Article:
>> some images by putting multiple copies in. We couldn't afford the AVL
>> sequencers. We used mono sound with cue tones on the other channel.
>> I also made five of these shows personally between 1975 and 1989. The 1975
>> show was for an art project on St. George and the Dragon for a friend. The
>> 1976 and 1978 ones commemorated trips to England and the 1978 "Cathedrals
>> and Abbeys of England" received about 25 showings around the NY City area
>> and several in the Aurora, Ontario area in the early 1980s, plus a few
>> showings in the Glendale, California area. Mary Beth and I did a slide-tape
>> show from our Expo 86 and 1989 Alaska trips. I don't think I've shown any of
>> these more than once or twice since the kids were born in the early 1990s.
>> I have been struggling with how to preserve and show them today. All the
>> elements are preserved--all the slides have been scanned at 12 MP and the
>> sound tracks are all on hard drive in our storage servers. The reassembly is
>> not an easy task. Finding a format and application to do it has not been a
>> major priority, but I tried it once and kept crashing Adobe Premier about
>> ten years ago. One of the joys of this show is that many of the exterior
>> images were shot on Kodachrome 25 and I want to maintain some semblance of
>> that level of resolution. Also, the images are a mix of vertical and
>> horizontal which makes life a joy.
>> My five shows were only two projectors/one image with dissolve.
>> So, extrapolating from what I know and have done to preserve my meagre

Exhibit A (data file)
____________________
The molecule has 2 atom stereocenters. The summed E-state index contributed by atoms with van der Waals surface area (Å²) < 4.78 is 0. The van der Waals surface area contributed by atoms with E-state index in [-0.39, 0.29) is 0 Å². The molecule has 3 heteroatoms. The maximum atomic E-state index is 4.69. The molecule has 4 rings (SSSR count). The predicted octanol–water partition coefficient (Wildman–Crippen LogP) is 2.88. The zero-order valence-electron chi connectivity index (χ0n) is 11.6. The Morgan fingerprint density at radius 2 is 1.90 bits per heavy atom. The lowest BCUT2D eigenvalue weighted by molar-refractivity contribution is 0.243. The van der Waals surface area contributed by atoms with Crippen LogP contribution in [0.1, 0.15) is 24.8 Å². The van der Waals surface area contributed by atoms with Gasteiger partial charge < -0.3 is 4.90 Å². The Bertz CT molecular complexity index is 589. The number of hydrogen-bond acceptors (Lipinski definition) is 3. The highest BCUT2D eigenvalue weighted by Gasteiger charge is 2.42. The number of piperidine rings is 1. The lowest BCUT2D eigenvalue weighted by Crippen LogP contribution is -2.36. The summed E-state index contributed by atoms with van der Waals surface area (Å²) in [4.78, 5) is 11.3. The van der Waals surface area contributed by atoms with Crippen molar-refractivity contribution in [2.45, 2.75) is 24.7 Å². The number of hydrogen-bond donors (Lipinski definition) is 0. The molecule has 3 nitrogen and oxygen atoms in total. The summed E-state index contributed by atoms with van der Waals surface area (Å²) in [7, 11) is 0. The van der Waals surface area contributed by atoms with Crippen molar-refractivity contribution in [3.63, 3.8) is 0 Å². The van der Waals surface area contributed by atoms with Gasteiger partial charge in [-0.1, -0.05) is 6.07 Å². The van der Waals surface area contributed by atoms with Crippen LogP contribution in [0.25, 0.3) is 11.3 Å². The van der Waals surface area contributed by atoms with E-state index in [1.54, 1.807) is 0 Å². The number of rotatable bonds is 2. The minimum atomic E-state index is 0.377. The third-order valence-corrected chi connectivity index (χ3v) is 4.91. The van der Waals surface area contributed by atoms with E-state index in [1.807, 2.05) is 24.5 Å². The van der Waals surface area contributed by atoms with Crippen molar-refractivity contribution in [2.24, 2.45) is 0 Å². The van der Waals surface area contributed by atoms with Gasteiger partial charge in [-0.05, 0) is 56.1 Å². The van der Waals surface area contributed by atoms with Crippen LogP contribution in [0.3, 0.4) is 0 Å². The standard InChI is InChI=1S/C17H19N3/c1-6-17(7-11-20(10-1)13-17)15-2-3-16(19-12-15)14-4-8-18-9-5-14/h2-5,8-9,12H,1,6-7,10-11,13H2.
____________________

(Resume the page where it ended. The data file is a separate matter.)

>> creativity in this area, I would hate to see the budget for properly
>> preserving some of the more massive shows. In a sense, its a bit like the
>> massive painting of The Crucifixion at Forest Lawn Memorial Park in
>> Glendale, California.
>> It is a 195 x 45 foot painting, displayed with a programmed narration that
>> drives lighting spotlighting areas of the painting as they are discussed.
>> This, too, was from another era, as was Todd-AO and especially Cinerama
>> which is difficult to reproduce properly. Showscan and IMAX are two other
>> difficult-to-archive formats that are still current.
>> The difficulties and costs of archiving "Grandeur" formats (using the 20s
>> Fox Studio short-lived format's name) and large multi-media presentations
>> are huge. Anything other than playing back at "full scale" diminishes the
>> experience--in the same way as looking at a lock-down camera video recording
>> of an opera would.
>> Is there any archive focusing on these, I wonder???
>> Cheers,
>> Richard
>> On 2012-08-03 9:22 AM, Randy A. Riddle wrote:
>>> When I was in college at App State in North Carolina, Kodak brought a
>>> show to campus that I still remember today.
>>> It consisted of hundreds of 35mm slides and 8mm or 16mm movie footage
>>> shot by two guys that went on an adventure trip somewhere in the
>>> western US.
>>> The whole thing was automated with a recorded sound track and racks of
>>> projectors.
>>> It's a shame that shows like this aren't archived in ways they can be
>>> periodically brought out and redone.
>> --
>> Richard L. Hess                   email: [log in to unmask]
>> Aurora, Ontario, Canada           (905) 713 6733     1-877-TAPE-FIX
>> Quality tape transfers -- even from hard-to-play tapes.